Take the Money & Run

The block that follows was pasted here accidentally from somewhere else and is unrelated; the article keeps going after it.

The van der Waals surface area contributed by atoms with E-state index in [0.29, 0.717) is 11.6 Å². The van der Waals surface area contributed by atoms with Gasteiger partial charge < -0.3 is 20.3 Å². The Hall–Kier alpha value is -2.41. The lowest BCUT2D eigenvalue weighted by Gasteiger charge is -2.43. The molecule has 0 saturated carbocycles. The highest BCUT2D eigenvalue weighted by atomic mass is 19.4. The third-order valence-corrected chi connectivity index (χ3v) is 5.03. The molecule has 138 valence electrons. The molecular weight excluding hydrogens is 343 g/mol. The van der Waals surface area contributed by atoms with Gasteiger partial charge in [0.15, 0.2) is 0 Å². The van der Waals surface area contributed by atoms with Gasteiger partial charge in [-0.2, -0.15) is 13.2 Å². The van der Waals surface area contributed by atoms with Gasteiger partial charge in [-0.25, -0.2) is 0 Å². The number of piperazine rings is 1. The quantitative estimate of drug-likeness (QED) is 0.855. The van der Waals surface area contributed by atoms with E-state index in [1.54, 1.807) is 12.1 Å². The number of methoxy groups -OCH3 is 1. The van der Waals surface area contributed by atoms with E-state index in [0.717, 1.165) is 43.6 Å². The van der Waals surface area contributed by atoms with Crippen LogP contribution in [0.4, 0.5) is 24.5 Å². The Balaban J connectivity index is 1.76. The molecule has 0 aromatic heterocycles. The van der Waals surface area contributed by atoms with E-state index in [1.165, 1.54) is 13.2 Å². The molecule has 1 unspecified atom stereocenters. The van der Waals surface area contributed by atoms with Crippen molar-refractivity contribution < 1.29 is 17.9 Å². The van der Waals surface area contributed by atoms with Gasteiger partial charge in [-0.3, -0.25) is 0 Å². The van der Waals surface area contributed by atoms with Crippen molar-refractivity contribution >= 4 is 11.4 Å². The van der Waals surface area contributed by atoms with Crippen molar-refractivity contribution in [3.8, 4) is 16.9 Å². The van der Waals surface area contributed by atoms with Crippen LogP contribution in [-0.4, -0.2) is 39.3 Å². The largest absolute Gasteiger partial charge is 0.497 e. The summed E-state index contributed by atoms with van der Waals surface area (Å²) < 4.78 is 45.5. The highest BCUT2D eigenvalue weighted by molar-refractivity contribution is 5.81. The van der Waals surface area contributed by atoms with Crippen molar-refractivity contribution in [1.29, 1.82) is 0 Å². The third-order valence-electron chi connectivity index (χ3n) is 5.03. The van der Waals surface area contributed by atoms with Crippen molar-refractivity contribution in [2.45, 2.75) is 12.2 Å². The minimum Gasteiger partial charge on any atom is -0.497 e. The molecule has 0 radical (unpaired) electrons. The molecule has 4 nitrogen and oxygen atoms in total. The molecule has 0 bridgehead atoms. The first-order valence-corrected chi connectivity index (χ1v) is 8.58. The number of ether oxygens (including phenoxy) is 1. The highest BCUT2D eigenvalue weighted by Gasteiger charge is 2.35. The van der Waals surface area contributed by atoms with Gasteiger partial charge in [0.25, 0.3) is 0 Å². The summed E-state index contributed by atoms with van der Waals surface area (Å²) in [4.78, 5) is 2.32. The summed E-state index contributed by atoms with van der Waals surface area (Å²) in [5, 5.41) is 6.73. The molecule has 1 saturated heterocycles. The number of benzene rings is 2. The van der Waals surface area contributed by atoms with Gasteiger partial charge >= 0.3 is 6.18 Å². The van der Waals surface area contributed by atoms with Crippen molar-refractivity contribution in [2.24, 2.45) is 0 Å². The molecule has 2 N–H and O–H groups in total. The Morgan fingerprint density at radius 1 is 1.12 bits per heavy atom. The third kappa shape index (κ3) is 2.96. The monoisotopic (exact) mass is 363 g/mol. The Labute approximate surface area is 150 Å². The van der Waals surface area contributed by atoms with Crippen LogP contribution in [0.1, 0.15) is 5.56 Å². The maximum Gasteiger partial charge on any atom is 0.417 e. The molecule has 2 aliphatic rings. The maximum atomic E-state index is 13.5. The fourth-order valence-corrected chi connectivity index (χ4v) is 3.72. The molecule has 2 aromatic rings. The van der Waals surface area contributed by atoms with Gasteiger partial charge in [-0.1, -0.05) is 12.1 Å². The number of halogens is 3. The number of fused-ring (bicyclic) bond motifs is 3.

I was told that when I was 7-years old my father propped me up on the kitchen table and had me sing for some of the neighbors that were gathered there. Nothing about it seemed odd, not even the fact that the same people came to visit all the time. We had a juke box in the kitchen with all of the latest songs on it. I need but close my eyes and I can see in my minds eye, my father singing along with King Pleasure while the juke box blasted from the kitchen. I grew up listening to Sam Cooke and Rudy West, and on Sunday I got a good dose of The Dixie Hummingbirds and the 5 Blind Boys. Growing up in Norfolk, Virginia I didn't have many options for music on the radio on Sundays because the Black radio station played gospel music 24/7 or a sermon from one of the local churches. WRAP were the call letters for the one Black radio station and they WRAPPED every night a little after mid-night. After that Perry Como and Eddie Fisher is what you got on all of the other stations. Most of you will know Sam Cooke's work because he exploded into stardom after 'You Send Me.' He went from gospel legend to rhythm & blues crooner overnight. Sam had the beauty of a woman and the swagger of a man. He was a singer's singer. Rudy West was one of the lead singers for The 5 Keys. They were from Newport News, Virginia. All of the 5 Keys records were released in Norfolk. Sometimes they didn't make it any further. I remember how proud I was to see them on the Ed Sullivan Show when I was a kid. They were great but it was not to be. I had a number of people to listen to when I was learning to sing-I'm still learning. Donny Hathaway inspired me, Marvin Gaye and Otis Redding introduced me to new musical options and vocal techniques. I listen to James Taylor, his timing and pacing gives the music a different feeling. And for some reason Judy Collins comes to mind when I hear James Taylor sing, I like what Judy does also. Then you have The Beatles-really great storytellers with some really good stories to tell. I've been around for a minute and I've work with some really great people. I'd like to thank S. Epatha Merkerson for singing with me; Clarence Patterson for his melodies and lyrics, Tommie McKenzie for always being there when I needed him, Mel Nelson and everyone else that had a hand in my journey. Finally, Sonya Geder Diggs keeps us going, when there was no one to turn to we turned to Sonya... thank you Mrs. Diggs. Peace E. L. James.